Truly though, the bible does indicate in various areas that births are occasions for feasting and joy, even amid suffering. Only in times of difficulty do Scripture writers renounce the day of their birth (most notably Job and Jeremiah). Yet, in the New Testament, Elizabeth and Zechariah are told that “many will rejoice at his [John the Baptizer’s] birth” when the angel announces Elizabeth’s conception to Zechariah. Yet, we aren’t told exactly when his birth occurred, just as we don’t have a truly biblical/historical date for Christ’s birth. Even without a specific date, we praise God that He sent John ahead of Jesus to begin paving the way for our salvation. Christ spoke favorably of John the Baptizer as well. That is what birthdays are all about — praising God for His gifts of life and remembering His blessings.


Our country’s birthday is celebrated a scant 2 days from now. That means that we only have 2 days left of our Fortnight of Freedom, it is truly good for us to remember on our nation’s birthday some of the founding principles of our nation. The most obvious ones are life, liberty, and the pursuit of happiness. This blog has already spoken extensively on the HHS Mandate and what it means to us as Catholics and to every American. However, as the nation’s birthday draws near, it seem appropriate to express once more how our Founding Fathers established this nation in an effort to escape oppressive government. We are at a turning point in our nation’s history. If we say nothing and merely stand aside waiting for others, we sentence our children to lives that fall far short of our Founding Fathers’ and Heavenly Father’s intentions for us. Yet, if we band together and stand up for religious freedom, we set a precedent for future generations to follow and continue our country’s freedoms. By standing side by side, whether Catholic, Baptist, Jewish, Jehovah’s Witness, atheist, etc, we can and will make our voices heard. It is time for us to not only celebrate our nation’s birth, but also honor her intentions.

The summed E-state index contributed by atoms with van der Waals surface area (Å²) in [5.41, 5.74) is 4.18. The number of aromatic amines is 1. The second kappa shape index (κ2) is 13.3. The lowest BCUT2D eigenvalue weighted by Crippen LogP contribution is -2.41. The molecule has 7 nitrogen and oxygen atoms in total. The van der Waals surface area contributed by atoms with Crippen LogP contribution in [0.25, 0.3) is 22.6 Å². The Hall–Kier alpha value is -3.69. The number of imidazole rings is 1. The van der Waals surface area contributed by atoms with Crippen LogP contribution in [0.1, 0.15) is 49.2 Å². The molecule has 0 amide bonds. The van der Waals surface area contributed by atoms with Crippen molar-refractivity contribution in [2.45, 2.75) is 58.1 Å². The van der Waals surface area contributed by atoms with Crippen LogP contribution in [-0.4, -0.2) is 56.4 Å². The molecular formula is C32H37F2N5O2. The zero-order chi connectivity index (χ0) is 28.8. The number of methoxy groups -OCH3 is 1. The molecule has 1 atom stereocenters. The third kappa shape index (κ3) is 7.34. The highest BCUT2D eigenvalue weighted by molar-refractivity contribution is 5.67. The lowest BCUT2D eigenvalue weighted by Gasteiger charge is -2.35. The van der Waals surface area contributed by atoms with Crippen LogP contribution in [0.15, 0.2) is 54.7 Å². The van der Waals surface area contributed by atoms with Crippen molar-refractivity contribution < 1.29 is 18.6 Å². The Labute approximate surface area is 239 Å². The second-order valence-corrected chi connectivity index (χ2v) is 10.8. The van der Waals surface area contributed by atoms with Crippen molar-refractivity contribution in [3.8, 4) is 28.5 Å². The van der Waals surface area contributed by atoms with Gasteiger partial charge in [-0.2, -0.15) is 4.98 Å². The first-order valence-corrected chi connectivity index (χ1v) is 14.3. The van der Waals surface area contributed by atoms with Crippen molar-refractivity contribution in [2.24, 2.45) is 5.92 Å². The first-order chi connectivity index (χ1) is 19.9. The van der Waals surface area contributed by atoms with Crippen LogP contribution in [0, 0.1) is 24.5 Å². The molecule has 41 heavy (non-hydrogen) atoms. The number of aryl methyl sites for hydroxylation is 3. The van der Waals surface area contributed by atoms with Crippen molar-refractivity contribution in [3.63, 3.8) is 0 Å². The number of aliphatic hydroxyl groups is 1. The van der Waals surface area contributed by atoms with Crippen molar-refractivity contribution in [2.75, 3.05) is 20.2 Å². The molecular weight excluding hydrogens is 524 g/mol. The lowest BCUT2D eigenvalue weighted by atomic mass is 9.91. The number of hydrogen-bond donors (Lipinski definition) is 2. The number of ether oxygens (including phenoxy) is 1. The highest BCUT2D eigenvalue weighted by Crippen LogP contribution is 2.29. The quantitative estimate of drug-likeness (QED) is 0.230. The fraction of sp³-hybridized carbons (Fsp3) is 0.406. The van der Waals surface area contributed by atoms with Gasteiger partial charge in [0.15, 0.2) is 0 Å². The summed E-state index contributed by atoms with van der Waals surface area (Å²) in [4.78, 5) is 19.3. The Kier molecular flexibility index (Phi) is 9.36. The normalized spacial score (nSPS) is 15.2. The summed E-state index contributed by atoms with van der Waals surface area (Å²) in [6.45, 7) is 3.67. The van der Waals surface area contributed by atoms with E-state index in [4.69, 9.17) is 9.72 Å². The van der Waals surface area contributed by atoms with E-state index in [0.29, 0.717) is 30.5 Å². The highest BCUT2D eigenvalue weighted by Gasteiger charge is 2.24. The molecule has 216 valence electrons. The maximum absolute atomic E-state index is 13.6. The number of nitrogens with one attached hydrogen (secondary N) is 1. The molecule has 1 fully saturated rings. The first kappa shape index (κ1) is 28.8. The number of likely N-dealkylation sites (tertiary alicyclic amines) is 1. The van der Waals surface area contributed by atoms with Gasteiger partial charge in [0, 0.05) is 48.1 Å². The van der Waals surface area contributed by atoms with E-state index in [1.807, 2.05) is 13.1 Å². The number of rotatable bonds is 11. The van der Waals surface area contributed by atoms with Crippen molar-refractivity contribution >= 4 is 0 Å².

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Birthdays, Blocks and Mary

My son turned two the other day. Let the games begin! Ever since he was a newborn, and before the Catholic Church was even a blip on my radar, his birthday made me think of Mary.


It’s interesting to have a child whose birthday is so close to Christmas, because as my son begins his foray into toddlerdom (specifically terrible twodom), my mind can’t help but wonder what the Child whose birth we will soon celebrate was like as a toddler. It’s pretty unfair to compare your kid to Jesus, and I know this… but still, you wonder.

For instance, here’s a few things I’m pretty sure Mary never had to say to toddler Jesus:

“I don’t like that attitude.”

“Don’t spit your milk into your Legos. They cost a fortune, and I really don’t want to clean sour milk out of all the nooks and crannies.” (Seriously, why are Legos so expensive?)

“Oh my gosh… did you just color on the dog with a Sharpie?!”

I mean, you could argue that she never said those things because toddler Jesus didn’t have Legos or a Sharpie- but I think my point remains.

It’s also a challenge because you don’t want their birthday to get lost in the Christmas celebrations, either, although it is an awful lot of presents in a small time frame. He’s young still, so I have time to figure out the nuances of explaining, for instance, how buying an over-priced bag of MegaBlocks (can you tell I’m a little bitter about Legos?) is totally a celebration of Jesus’ birth. My top contender at the moment is that I bet if they did have Legos back then, He would have wanted them instead of myrrh. It’s just a hunch I have.

Mostly, at this time I feel a sort of camaraderie with Mary. She had a Son whose birth we’ll soon celebrate, I have a son whose birth is pretty close to her Son’s celebration. That’s really where the similarities end for us. Well, we’re both girls, and she was probably dark-haired, too… So maybe three things?

Anyway, maybe camaraderie wasn’t the right word. Gratitude, more likely. I’m pretty selfish. If Simeon prophesied over my son (after an angel had announced his birth to me, mind you) and then added to me- “A sword shall pierce through your soul”, I would have been like, “Not if we hide out in Gaul it won’t!”

But, Mary didn’t. Sure, maybe she didn’t have to scold toddler Jesus for spitting milk into his Legos AGAIN… But I won’t have to watch my son offered up as a ransom for many.

As my son grows every year, so does my affection for him and Our Lady. When he gets older, I’ll tell him how blessed we are to have her as our Mother, too. In the meantime, I’ll clean the milk out of his Legos and trust him to Mary’s intercession, because unlike me, she didn’t run off to Gaul. And for that reason we have something to celebrate in a week.